Queen Aggie

Editor’s note: In this column, we’ve asked researchers to discuss their experiences at the Center. Some of our visitors will report on their ongoing research projects and their relationship to our collection, others will share their surprises, frustrations, and interesting discoveries that don’t quite fit into larger projects–the gems of the cutting room floor. In doing so, this column hopes to provide insight into the experience of historical research at the center while highlighting a few of our collections along the way.

Script from Agnes Moorehead Papers, Box 8, Folder 8.

Script from Agnes Moorehead Papers, Box 8, Folder 8.

My premier research trip to the Wisconsin Center for Film and Theater Research took me to the vast collection of Agnes Moorehead papers. Her name was already quite familiar to me—we’re both ex-pats of St. Louis, and I’ve had the pleasure of walking past her star on the St. Louis Walk of Fame many evenings. But knowing her name, her biography, even following in her footsteps to study at the University of Wisconsin, Madison couldn’t have prepared me for the experience of interacting with her personal history first hand.

At the archives, I had the privilege of holding the script that she used for her famous radio performance of “Sorry, Wrong Number” on the horror anthology show Suspense! The finding aid information on this folder is mundane, in the way keyword descriptions usually are: it reads simply “Box 9 Folder 18, Recording Script-Sorry, Wrong Number.” What it can’t mention is that this episode of Suspense was so popular it was repeated nine times, each time with Agnes Moorehead as the lead, and each time with her reading off this same script.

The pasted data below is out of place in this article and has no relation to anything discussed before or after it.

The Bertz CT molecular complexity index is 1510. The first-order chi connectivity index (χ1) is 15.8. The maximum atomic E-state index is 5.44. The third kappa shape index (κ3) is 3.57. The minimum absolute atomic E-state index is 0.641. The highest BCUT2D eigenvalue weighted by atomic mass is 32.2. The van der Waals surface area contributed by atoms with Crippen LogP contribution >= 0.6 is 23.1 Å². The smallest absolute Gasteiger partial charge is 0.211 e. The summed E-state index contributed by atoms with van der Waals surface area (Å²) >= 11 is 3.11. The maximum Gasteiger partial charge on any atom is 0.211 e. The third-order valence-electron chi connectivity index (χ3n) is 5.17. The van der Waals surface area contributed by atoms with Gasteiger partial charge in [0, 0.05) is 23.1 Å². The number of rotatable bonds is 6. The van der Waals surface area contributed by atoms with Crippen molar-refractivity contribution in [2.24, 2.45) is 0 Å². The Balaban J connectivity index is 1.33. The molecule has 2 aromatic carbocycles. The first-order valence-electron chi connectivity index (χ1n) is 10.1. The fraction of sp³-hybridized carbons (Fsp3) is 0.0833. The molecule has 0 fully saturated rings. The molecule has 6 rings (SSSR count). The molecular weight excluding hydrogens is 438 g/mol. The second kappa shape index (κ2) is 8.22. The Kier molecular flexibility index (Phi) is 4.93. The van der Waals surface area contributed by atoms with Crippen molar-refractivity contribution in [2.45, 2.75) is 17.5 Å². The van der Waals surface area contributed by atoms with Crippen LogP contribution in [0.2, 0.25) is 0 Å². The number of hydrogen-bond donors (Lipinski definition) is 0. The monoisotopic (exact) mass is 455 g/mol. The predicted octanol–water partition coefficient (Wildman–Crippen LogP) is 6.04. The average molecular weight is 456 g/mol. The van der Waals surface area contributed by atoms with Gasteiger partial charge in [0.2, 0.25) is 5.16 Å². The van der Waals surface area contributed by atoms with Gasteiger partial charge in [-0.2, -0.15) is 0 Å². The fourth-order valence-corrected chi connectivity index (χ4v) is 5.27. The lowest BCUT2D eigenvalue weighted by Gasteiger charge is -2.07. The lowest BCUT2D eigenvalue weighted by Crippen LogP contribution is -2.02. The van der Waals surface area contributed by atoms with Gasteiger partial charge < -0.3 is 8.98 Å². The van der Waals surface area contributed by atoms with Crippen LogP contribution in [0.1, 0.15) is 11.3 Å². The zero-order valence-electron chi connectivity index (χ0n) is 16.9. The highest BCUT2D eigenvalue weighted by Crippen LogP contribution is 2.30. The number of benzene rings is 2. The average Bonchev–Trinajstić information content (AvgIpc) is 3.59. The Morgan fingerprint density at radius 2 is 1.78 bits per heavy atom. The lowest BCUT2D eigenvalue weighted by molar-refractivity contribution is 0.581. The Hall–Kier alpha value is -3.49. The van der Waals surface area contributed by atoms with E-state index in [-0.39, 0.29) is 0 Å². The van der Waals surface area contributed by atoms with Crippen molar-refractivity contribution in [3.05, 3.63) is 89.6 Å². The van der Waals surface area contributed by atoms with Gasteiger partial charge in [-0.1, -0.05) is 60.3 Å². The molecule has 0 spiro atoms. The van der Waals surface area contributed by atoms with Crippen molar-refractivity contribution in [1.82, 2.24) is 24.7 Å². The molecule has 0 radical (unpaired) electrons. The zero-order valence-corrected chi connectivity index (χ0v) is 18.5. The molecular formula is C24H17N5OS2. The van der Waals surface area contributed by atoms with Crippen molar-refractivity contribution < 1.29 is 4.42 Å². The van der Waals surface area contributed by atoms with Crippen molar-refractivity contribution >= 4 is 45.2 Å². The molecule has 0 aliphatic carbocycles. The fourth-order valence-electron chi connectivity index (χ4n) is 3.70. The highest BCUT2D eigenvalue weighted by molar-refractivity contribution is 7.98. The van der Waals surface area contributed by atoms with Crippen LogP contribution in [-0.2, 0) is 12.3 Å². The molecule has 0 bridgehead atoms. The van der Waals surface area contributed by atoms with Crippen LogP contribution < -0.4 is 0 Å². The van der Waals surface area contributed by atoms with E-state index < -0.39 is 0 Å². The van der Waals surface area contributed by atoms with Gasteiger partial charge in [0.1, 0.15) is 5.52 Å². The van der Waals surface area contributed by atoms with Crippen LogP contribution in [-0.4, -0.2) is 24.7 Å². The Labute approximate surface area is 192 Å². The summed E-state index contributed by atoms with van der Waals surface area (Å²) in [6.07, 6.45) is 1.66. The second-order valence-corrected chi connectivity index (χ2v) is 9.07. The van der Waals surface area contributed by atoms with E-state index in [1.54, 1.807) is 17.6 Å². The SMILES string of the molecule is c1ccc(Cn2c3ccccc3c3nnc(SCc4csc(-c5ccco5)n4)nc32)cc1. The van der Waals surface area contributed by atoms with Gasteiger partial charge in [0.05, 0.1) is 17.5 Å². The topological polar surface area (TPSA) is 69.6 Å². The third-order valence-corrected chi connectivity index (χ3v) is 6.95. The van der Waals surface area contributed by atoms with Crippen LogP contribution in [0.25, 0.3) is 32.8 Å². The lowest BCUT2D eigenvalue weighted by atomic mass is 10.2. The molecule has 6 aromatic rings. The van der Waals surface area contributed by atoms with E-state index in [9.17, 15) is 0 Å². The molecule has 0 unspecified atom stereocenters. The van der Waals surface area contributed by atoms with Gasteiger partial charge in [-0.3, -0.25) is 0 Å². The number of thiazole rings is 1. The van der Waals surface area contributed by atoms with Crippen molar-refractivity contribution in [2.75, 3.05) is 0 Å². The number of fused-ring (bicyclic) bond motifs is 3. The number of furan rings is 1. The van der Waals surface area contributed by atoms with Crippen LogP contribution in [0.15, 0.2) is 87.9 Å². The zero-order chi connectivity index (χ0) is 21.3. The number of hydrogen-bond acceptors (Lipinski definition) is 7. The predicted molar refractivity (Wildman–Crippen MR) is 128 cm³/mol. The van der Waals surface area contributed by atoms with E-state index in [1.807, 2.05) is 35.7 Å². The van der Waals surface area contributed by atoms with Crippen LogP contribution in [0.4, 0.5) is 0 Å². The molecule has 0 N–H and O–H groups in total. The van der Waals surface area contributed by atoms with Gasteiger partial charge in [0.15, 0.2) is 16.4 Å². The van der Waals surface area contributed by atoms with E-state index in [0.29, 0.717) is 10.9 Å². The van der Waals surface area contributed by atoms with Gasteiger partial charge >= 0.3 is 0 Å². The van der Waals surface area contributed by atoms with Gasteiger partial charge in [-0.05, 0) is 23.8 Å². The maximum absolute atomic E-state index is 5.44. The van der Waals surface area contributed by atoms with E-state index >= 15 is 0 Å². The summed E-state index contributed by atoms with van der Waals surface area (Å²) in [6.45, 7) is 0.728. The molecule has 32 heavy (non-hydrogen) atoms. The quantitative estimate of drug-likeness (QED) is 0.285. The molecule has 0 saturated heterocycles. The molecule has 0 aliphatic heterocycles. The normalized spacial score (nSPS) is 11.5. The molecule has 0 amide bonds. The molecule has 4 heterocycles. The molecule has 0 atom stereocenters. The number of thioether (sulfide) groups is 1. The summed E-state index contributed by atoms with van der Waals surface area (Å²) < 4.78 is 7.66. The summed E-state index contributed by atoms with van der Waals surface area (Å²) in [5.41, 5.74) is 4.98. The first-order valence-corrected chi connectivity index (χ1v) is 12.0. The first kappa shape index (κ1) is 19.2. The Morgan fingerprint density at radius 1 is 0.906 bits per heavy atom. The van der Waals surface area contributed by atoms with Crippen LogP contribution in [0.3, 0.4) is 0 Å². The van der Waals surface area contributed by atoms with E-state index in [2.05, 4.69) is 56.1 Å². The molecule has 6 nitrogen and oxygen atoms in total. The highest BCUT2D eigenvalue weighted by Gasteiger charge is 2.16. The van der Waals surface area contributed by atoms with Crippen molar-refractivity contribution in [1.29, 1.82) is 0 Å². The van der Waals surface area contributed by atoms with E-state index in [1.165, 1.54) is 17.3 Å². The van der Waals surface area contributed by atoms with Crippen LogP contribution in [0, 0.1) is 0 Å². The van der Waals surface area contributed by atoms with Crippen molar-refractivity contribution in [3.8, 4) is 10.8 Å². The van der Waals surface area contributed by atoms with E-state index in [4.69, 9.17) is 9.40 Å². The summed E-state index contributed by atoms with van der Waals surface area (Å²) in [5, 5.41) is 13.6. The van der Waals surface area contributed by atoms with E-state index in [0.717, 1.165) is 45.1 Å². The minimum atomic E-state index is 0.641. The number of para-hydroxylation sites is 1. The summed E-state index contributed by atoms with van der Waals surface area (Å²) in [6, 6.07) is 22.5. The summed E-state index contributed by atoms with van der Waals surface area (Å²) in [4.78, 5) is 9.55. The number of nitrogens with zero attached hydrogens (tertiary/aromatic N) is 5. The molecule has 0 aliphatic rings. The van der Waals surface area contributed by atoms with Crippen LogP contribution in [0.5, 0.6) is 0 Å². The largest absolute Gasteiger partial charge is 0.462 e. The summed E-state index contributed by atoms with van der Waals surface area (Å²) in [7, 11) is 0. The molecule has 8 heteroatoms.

Other than the aging yellow hue, the pages are clean and stain-free. They were not folded or bent. They are in remarkably good shape, despite being nearly 70-years-old (on May 25th, 2013, it will have been exactly 70 years since the episode’s East Coast premier). The script itself is covered in notations and marginalia, notes for when to breathe, when to sigh, how loud her next scream should be. Whole sections of the episode are crossed out. Whether these are her personal revisions or studio notes is impossible to tell.

The best of these marks came as a total surprise to me. Scrawled across the front page was ‘The Queen,’ in the queen’s own eminently identifiable handwriting. The precision and evenness of her letters denotes a personal self-control that contrasts with the wild hysterics that defined many of the characters she portrayed.

The remarkable thing is there’s no context for this note. The only other allusion to this title of nobility is at the top of the script for Suspense! episode “Post Mortem” (4/4/46), on which is written ‘“Queen” Aggie’. There is no other mention of this title in her archived papers or in her biographies, at least that I have seen. There are no artifacts that exist to say who named her, or if she crowned herself, or when she wrote it on this script or why. Moorehead had many well-documented titles (The Lavender Lady, The First Lady of Suspense), but Queen is not among them.

Script from Agnes Moorehead Papers, Box 8, Folder 8.

Script from Agnes Moorehead Papers, Box 8, Folder 8.

But that’s the beauty of archives. When you sort through their papers, you get to know a person in a way that can’t be transmitted to another person. I could make a myriad of wild assumptions about the title ‘Queen Aggie,’ but I wouldn’t dare print them without proof—and proof simply doesn’t exist. So this one title of hers goes largely undocumented, except here, in the archives, in her papers, in her handwriting.

These are the things that don’t make it into papers or presentations; the moments of perfect humanity that escape the purview of whatever argument we’re making, because they’re too small or seem insignificant. But the confident strokes of the Q and precise e’s tell a researcher something about Agnes that may never figure into a thesis. It’s a reminder. She wasn’t just the screaming hysterical housewife from “Sorry, Wrong Number.” She wasn’t the bossy caricature Endora from Bewitched. She was Queen Aggie. She reigned.

Jenna Stoeber, University of Wisconsin-Madison